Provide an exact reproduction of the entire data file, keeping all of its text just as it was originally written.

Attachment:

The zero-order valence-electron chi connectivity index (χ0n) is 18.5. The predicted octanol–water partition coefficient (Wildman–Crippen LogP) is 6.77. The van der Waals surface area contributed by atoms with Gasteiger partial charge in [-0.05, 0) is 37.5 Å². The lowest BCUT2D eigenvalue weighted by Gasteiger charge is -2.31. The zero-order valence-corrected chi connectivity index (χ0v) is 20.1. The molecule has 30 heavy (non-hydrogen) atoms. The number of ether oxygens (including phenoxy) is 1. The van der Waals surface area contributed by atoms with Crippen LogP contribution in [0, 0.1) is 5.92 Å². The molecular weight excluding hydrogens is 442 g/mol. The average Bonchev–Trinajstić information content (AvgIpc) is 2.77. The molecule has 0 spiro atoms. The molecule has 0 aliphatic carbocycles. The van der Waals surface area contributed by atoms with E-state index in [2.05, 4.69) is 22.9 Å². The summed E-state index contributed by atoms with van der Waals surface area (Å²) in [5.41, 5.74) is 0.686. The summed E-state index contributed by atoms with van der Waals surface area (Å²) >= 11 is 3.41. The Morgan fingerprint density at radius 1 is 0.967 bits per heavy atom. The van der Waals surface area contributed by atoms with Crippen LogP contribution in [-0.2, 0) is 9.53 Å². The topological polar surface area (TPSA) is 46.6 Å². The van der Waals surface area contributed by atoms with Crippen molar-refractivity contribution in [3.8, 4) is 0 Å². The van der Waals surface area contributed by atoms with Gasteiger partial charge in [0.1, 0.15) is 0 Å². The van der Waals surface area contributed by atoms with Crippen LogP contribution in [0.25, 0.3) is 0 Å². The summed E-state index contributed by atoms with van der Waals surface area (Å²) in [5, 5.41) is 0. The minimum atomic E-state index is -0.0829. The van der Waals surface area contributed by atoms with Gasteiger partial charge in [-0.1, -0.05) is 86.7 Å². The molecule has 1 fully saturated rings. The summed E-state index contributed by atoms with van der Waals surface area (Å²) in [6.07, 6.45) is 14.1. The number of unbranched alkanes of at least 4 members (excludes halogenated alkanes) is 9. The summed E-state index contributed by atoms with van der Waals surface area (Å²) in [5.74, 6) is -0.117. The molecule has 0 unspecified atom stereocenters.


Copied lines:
The zero-order valence-electron chi connectivity index (χ0n) is 18.5. The predicted octanol–water partition coefficient (Wildman–Crippen LogP) is 6.77. The van der Waals surface area contributed by atoms with Gasteiger partial charge in [-0.05, 0) is 37.5 Å². The lowest BCUT2D eigenvalue weighted by Gasteiger charge is -2.31. The zero-order valence-corrected chi connectivity index (χ0v) is 20.1. The molecule has 30 heavy (non-hydrogen) atoms. The number of ether oxygens (including phenoxy) is 1. The van der Waals surface area contributed by atoms with Crippen LogP contribution in [0, 0.1) is 5.92 Å². The molecular weight excluding hydrogens is 442 g/mol. The average Bonchev–Trinajstić information content (AvgIpc) is 2.77. The molecule has 0 spiro atoms. The molecule has 0 aliphatic carbocycles. The van der Waals surface area contributed by atoms with E-state index in [2.05, 4.69) is 22.9 Å². The summed E-state index contributed by atoms with van der Waals surface area (Å²) in [5.41, 5.74) is 0.686. The summed E-state index contributed by atoms with van der Waals surface area (Å²) >= 11 is 3.41. The Morgan fingerprint density at radius 1 is 0.967 bits per heavy atom. The van der Waals surface area contributed by atoms with Crippen LogP contribution in [-0.2, 0) is 9.53 Å². The topological polar surface area (TPSA) is 46.6 Å². The van der Waals surface area contributed by atoms with Crippen molar-refractivity contribution in [3.8, 4) is 0 Å². The van der Waals surface area contributed by atoms with Gasteiger partial charge in [0.1, 0.15) is 0 Å². The van der Waals surface area contributed by atoms with Crippen LogP contribution in [0.25, 0.3) is 0 Å². The summed E-state index contributed by atoms with van der Waals surface area (Å²) in [5, 5.41) is 0. The minimum atomic E-state index is -0.0829. The van der Waals surface area contributed by atoms with Gasteiger partial charge in [-0.1, -0.05) is 86.7 Å². The molecule has 1 fully saturated rings. The summed E-state index contributed by atoms with van der Waals surface area (Å²) in [6.07, 6.45) is 14.1. The number of unbranched alkanes of at least 4 members (excludes halogenated alkanes) is 9. The summed E-state index contributed by atoms with van der Waals surface area (Å²) in [5.74, 6) is -0.117. The molecule has 0 unspecified atom stereocenters.